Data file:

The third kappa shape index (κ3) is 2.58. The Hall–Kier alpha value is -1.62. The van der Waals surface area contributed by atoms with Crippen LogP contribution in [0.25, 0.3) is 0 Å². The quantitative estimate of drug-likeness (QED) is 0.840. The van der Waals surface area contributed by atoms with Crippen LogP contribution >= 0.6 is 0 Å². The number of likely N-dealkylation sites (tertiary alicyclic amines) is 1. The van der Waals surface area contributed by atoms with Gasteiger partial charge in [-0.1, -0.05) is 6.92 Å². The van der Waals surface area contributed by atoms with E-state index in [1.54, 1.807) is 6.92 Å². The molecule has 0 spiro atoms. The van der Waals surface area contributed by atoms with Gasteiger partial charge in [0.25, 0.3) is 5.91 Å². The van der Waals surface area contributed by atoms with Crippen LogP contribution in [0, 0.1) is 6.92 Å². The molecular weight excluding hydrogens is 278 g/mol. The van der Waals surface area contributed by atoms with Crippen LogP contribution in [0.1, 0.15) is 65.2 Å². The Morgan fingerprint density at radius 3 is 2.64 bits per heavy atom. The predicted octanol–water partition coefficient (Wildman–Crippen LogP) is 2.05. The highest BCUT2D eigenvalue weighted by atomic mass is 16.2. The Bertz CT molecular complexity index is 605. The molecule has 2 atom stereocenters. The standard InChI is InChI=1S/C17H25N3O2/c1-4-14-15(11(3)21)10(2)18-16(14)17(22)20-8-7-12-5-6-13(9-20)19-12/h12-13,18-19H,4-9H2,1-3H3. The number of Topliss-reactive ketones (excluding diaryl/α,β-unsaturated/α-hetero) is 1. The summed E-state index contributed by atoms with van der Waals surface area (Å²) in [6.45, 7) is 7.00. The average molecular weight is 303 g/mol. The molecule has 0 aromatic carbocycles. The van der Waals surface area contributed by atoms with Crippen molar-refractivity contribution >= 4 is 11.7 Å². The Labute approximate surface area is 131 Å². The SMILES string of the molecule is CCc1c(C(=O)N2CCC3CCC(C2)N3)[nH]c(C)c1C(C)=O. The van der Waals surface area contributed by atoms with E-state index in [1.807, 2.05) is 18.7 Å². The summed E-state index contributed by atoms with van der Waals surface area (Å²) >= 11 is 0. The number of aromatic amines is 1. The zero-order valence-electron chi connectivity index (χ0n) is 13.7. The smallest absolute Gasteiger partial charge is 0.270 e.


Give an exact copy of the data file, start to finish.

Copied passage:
The third kappa shape index (κ3) is 2.58. The Hall–Kier alpha value is -1.62. The van der Waals surface area contributed by atoms with Crippen LogP contribution in [0.25, 0.3) is 0 Å². The quantitative estimate of drug-likeness (QED) is 0.840. The van der Waals surface area contributed by atoms with Crippen LogP contribution >= 0.6 is 0 Å². The number of likely N-dealkylation sites (tertiary alicyclic amines) is 1. The van der Waals surface area contributed by atoms with Gasteiger partial charge in [-0.1, -0.05) is 6.92 Å². The van der Waals surface area contributed by atoms with E-state index in [1.54, 1.807) is 6.92 Å². The molecule has 0 spiro atoms. The van der Waals surface area contributed by atoms with Gasteiger partial charge in [0.25, 0.3) is 5.91 Å². The van der Waals surface area contributed by atoms with Crippen LogP contribution in [0, 0.1) is 6.92 Å². The molecular weight excluding hydrogens is 278 g/mol. The van der Waals surface area contributed by atoms with Crippen LogP contribution in [0.1, 0.15) is 65.2 Å². The Morgan fingerprint density at radius 3 is 2.64 bits per heavy atom. The predicted octanol–water partition coefficient (Wildman–Crippen LogP) is 2.05. The highest BCUT2D eigenvalue weighted by atomic mass is 16.2. The Bertz CT molecular complexity index is 605. The molecule has 2 atom stereocenters. The standard InChI is InChI=1S/C17H25N3O2/c1-4-14-15(11(3)21)10(2)18-16(14)17(22)20-8-7-12-5-6-13(9-20)19-12/h12-13,18-19H,4-9H2,1-3H3. The number of Topliss-reactive ketones (excluding diaryl/α,β-unsaturated/α-hetero) is 1. The summed E-state index contributed by atoms with van der Waals surface area (Å²) in [6.45, 7) is 7.00. The average molecular weight is 303 g/mol. The molecule has 0 aromatic carbocycles. The van der Waals surface area contributed by atoms with Crippen molar-refractivity contribution >= 4 is 11.7 Å². The Labute approximate surface area is 131 Å². The SMILES string of the molecule is CCc1c(C(=O)N2CCC3CCC(C2)N3)[nH]c(C)c1C(C)=O. The van der Waals surface area contributed by atoms with E-state index in [1.807, 2.05) is 18.7 Å². The summed E-state index contributed by atoms with van der Waals surface area (Å²) >= 11 is 0. The number of aromatic amines is 1. The zero-order valence-electron chi connectivity index (χ0n) is 13.7. The smallest absolute Gasteiger partial charge is 0.270 e.